At the end of the day, it’s a very specifically scripted movie. But I’m very flexible, I want the actors to create their characters. Certain changes, I have no problem with whatsoever. I’m not too dialogue-oriented; I’m not writing a play. In Damian’s monologues, as he’s tracing what happened to his daughter, these are internal thoughts being externalized. I thought our style would be an effective way to draw an audience into his psychology and his world.
There are times when Damian’s rocking back and forth, and the camera mirrors these really minute movements as if following him. Was the cinematography dictated by reaction more than usual?
Certainly, yeah. When we move to one character’s reaction before panning back to another character, that’s all carefully choreographed and worked out. John Foster, our DP, did such a fantastic job that it was almost like a dance between him and Damian. A lot of what happened between them went unspoken. Initially, when I was considering Damian for the role, I flew to London to talk with him about what I knew would be an intense project. I wanted to make sure we were on the same page, and we were. We clicked. We remain good friends to this day. And back then, we saw the character in very similar ways and discussed his feeling and motivations. But on the days of shooting, a lot of that didn’t have to be said. The film took on its own energy, and this was so thrilling to me, so I tried to capture that as quickly and efficiently as possible. John was part of this as well. I could see that he knew the steps, like all our movements were attuned to each other.
I’m also interested in how this film fits into the indie film market of the era. You said some sharp stuff about “economies of scale” in an interview back in 2005, and how a filmmaker needs to match their budget to their ambitions. Has successfully making that negotiation become more difficult in the years since?
To be honest, I shy away from comments about “the industry” by and large, at least at this point. But I do think there’s still an audience out there for more challenging films; look at the slate that was just announced for the New York Film Festival, for instance. Perhaps they just don’t get as much attention as they should, compared to more commercial films.
Speaking personally rather than generally, then — it’s been twelve years since your last feature, and you’ve really just done TV during that time. Have you tried getting any movies off the ground?
Not even. I turned to television. After “Rebecca H.” premiered at Cannes in 2010, I gravitated toward TV as a different challenge. I likened it to the studio system of the ‘50s, where directors would be under contract and handed a script and told to get going. It’s tough but incredibly rewarding. I’ve learned to expand my range as a director, I feel more versatile than I used to. But I generally don’t like to speak on projects in the future. I prefer to discuss things that have been made. But it is my desire to one day go back to smaller auteur-made features. But TV gives you a slightly different set of problems to solve.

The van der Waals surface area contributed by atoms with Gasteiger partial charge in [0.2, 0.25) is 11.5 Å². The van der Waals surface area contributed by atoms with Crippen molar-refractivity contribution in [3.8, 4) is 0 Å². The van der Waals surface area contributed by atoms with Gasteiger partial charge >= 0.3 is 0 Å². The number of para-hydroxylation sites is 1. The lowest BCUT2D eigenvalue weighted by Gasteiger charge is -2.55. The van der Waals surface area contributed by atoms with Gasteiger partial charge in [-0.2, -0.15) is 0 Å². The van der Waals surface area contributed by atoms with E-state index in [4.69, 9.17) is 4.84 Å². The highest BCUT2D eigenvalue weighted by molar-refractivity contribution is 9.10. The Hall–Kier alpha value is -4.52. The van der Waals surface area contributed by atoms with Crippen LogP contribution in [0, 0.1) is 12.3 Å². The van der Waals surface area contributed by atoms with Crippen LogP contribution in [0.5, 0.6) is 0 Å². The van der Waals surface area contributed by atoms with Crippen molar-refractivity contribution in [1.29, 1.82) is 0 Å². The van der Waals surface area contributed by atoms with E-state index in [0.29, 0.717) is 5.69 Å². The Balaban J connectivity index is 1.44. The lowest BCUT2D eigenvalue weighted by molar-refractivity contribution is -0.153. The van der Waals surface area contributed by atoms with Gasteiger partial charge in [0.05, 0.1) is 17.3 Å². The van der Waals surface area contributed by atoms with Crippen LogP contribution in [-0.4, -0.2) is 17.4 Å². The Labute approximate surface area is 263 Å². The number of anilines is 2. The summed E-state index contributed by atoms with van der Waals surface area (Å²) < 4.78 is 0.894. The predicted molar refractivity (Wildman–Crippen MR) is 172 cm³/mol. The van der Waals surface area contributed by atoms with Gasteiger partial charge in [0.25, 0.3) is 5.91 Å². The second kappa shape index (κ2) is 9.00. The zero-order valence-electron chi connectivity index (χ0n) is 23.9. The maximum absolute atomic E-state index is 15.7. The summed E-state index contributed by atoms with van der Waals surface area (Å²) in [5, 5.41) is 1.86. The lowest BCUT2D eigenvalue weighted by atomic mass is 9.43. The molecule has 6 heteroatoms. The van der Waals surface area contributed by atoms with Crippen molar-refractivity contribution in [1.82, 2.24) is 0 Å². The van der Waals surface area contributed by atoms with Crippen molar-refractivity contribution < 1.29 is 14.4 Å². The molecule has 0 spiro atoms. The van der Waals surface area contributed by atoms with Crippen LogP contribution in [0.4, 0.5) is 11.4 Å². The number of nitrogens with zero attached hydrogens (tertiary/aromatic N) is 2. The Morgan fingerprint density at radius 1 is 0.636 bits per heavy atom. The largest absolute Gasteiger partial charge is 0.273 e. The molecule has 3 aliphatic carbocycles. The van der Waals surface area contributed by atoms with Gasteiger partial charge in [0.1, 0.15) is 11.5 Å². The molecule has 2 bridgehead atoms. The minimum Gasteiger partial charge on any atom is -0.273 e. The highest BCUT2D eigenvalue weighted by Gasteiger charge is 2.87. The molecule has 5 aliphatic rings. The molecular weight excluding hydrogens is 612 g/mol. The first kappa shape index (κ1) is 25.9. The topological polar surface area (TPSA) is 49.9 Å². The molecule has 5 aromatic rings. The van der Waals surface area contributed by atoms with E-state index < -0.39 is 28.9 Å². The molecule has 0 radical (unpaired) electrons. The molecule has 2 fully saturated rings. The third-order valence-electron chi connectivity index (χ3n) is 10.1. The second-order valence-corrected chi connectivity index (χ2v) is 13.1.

So on “The Girlfriend Experience,” what were some of those new problems you got to tackle?
People always want to know what separates TV directing from feature directing, and I’m pretty sure it comes down to pacing. On TV, even when you’re working long-form, like on “Girlfriend Experience,” it’s — actually, that was kind of an anomaly, because Steven [Soderbergh] was executive producing, and Starz gave us carte blanche to do our thing. But usually, when I work in TV, you’re trying to convey a larger amount of information in a smaller amount of time. On the first season of “Girlfriend Experience,” Amy [Seimetz] and I had to create an arc that works within the half-hour as well as the twelve-episode structure of the season. That creates another dimension you have to keep in mind. But there’s a rich history of great feature filmmakers who have continued to be great while working in TV. I think there’s a fluidity between the two, to the extent that the division might not even exist.
They say TV is a writer’s medium, and that cinema is a director’s one.
In traditional television, yes, where you’ve got a showrunner and a writers’ room, and you’re in a different city managing the edit and all that. But that’s not how I worked. I came from independent film. Oh, I hate the word “independent.” I came from this school of— nope, I hate the word “school” too. What I’m saying is that I wrote and directed at the same time, always, from the beginning. That tension between writer and director is a function of economics, I’d say. They were split for the sake of efficiency, that it’s faster to make a film when the writer can do something while the director is doing something else. I prefer the auteur model. Now when you’re making episodic TV, you have to wear a particular hat. But I try not to concern myself with all this too much. I don’t lose sleep over it. The wonderful thing about filmmaking is that there’s no blueprint. At the end of the day, you either make a film, or you don’t, and it’s either good, or it’s not. It takes a combination of luck, privilege, and hard work. Sometimes it happens. Sometimes it doesn’t.
The new New 4K Restoration print of “Keane” opens today, August 19, in New York. More details of when and where it expands, LA and then Boston, can be found on the Grasshopper Films website.
Read the rest of the original article at The Playlist